An automobile (or motor car) is a wheeled passenger vehicle that carries its own motor. Most definitions of the term specify that automobiles are designed to run primarily on roads, to have seating for one to seven people, typically have four wheels and are constructed principally for the transport of people rather than goods. However, the term is far from precise.
- 1 History
- 2 Production
- 3 Design
- 4 Safety
- 5 Performance
- 6 The automobile and modern society
- 7 Future of the car
- 8 Alternative technologies
- 9 See also
- 10 Notes
- 11 References
- 12 External links
- 13 Credits
The automobile is one of the technologies—along with such others as distributed electricity, the electric motor, the electric light bulb, and the telephone—that played a pivotal role in effecting wholesale change in twentieth century society. These changes range from the development of suburbs and the death of many public transit systems to the growth of malls, the replacement of traditional courtship patterns with modern dating practices, and the trend toward smaller families with the elderly segregated into assisted living facilities and nursing homes.
An automobile powered by the Otto gasoline engine was invented in Germany by Karl Benz in 1885. Benz was granted a patent dated January 29, 1886, in Mannheim for that automobile. Even though Benz is credited with the invention of the modern automobile, several other German engineers worked on building automobiles at the same time. In 1886, Gottlieb Daimler and Wilhelm Maybach in Stuttgart patented the first motor bike, built and tested in 1885, and in 1886 they built a converted horse-drawn stagecoach. In 1870, German-Austrian inventor Siegfried Marcus assembled a motorized handcart, though Marcus' vehicle did not go beyond the experimental stage.
Internal combustion engine powered vehicles
In 1806, François Isaac de Rivaz, a Swiss inventor, designed the first internal combustion engine (sometimes abbreviated "ICE" today). He subsequently used it to develop the world's first vehicle to run on such an engine that used a mixture of hydrogen and oxygen to generate energy. The design was not very successful, as was the case with the British inventor, Samuel Brown, and the American inventor, Samuel Morey, who produced vehicles powered by clumsy internal combustion engines about 1826.
Etienne Lenoir produced the first successful stationary internal combustion engine in 1860, and within a few years, about four hundred were in operation in Paris. About 1863, Lenoir installed his engine in a vehicle. It seems to have been powered by city lighting-gas in bottles, and was said by Lenoir to have "travelled more slowly than a man could walk, with breakdowns being frequent." Lenoir, in his patent of 1860, included the provision of a carburetor, so liquid fuel could be substituted for gas, particularly for mobile purposes in vehicles. Lenoir is said to have tested liquid fuel, such as alcohol, in his stationary engines; but it does not appear that he used them in his own vehicle. If he did, he most certainly did not use gasoline, as this was not well-known and was considered a waste product.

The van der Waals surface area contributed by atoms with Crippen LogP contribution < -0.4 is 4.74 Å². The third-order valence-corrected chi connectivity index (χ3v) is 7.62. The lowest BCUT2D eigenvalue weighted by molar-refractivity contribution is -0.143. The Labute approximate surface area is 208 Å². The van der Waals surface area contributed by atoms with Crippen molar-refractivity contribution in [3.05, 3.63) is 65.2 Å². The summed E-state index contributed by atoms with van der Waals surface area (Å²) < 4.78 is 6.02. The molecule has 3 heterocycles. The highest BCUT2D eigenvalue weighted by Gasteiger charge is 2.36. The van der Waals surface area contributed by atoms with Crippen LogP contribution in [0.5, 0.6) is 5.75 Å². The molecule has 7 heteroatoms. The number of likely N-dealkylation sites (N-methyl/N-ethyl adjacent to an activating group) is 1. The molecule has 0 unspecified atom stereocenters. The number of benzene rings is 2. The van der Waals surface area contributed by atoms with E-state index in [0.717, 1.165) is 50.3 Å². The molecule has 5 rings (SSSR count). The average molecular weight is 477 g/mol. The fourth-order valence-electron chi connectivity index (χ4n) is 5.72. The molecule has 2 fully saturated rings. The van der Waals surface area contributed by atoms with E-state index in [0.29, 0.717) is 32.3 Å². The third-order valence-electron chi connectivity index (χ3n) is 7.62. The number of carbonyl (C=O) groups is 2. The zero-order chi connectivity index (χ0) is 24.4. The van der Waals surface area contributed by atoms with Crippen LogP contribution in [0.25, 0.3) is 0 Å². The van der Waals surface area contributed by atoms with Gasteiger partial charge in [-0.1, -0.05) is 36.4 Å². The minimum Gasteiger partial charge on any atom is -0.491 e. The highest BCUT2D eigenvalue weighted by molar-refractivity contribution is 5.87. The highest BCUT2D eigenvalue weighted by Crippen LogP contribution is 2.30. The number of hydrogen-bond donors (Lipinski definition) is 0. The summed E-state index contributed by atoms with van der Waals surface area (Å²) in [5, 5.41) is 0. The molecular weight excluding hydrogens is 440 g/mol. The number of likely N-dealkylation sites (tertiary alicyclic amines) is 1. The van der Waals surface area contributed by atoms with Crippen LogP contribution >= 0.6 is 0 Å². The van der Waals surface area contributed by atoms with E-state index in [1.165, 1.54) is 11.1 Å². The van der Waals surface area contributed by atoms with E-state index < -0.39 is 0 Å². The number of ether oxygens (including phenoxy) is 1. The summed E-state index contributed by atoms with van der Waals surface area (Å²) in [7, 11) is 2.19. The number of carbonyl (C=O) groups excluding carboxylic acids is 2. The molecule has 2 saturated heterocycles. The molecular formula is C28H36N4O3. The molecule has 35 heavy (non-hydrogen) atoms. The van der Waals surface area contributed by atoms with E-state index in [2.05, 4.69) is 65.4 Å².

The next innovation occurred in the late 1860s, when Siegfried Marcus, a German working in Vienna, developed the idea of using gasoline as a fuel in a two-stroke internal combustion engine. In 1870, using a simple handcart, he built a crude vehicle with no seats, steering, or brakes, but it was remarkable for one reason: it was the world's first vehicle using an internal combustion engine fueled by gasoline. It was tested in Vienna in September of 1870 and put aside. In 1888 or 1889, he built a second automobile, this one with seats, brakes, and steering, and included a four-stroke engine of his own design. That design may have been tested in 1890. Although he held patents for many inventions, he never applied for patents for either design in this category.
The four-stroke engine already had been documented and a patent was applied for in 1862 by the Frenchman Beau de Rochas in a long-winded and rambling pamphlet. He printed about three hundred copies of his pamphlet and they were distributed in Paris, but nothing came of this, with the patent application expiring soon afterward and the pamphlet disappearing into obscurity.
Most historians agree that Nikolaus Otto of Germany built the world's first four-stroke engine although his patent was voided. He knew nothing of Beau de Rochas's patent or idea, and invented the concept independently. In fact, he began thinking about the concept in 1861, but abandoned it until the mid-1870s.
In 1883, Edouard Delamare-Deboutteville and Leon Malandin of France installed an internal combustion engine powered by a tank of city gas on a tricycle. As they tested the vehicle, the tank hose came loose, resulting in an explosion. In 1884, Delamare-Deboutteville and Malandin built and patented a second vehicle. This one consisted of two four-stroke, liquid-fueled engines mounted on an old four-wheeled horse cart. The patent, and presumably the vehicle, contained many innovations, some of which would not be used for decades. However, during the vehicle's first test, the frame broke apart, the vehicle literally "shaking itself to pieces," in Malandin's own words. No more vehicles were built by the two men. Their venture went completely unnoticed and their patent unexploited. Knowledge of the vehicles and their experiments was obscured until years later.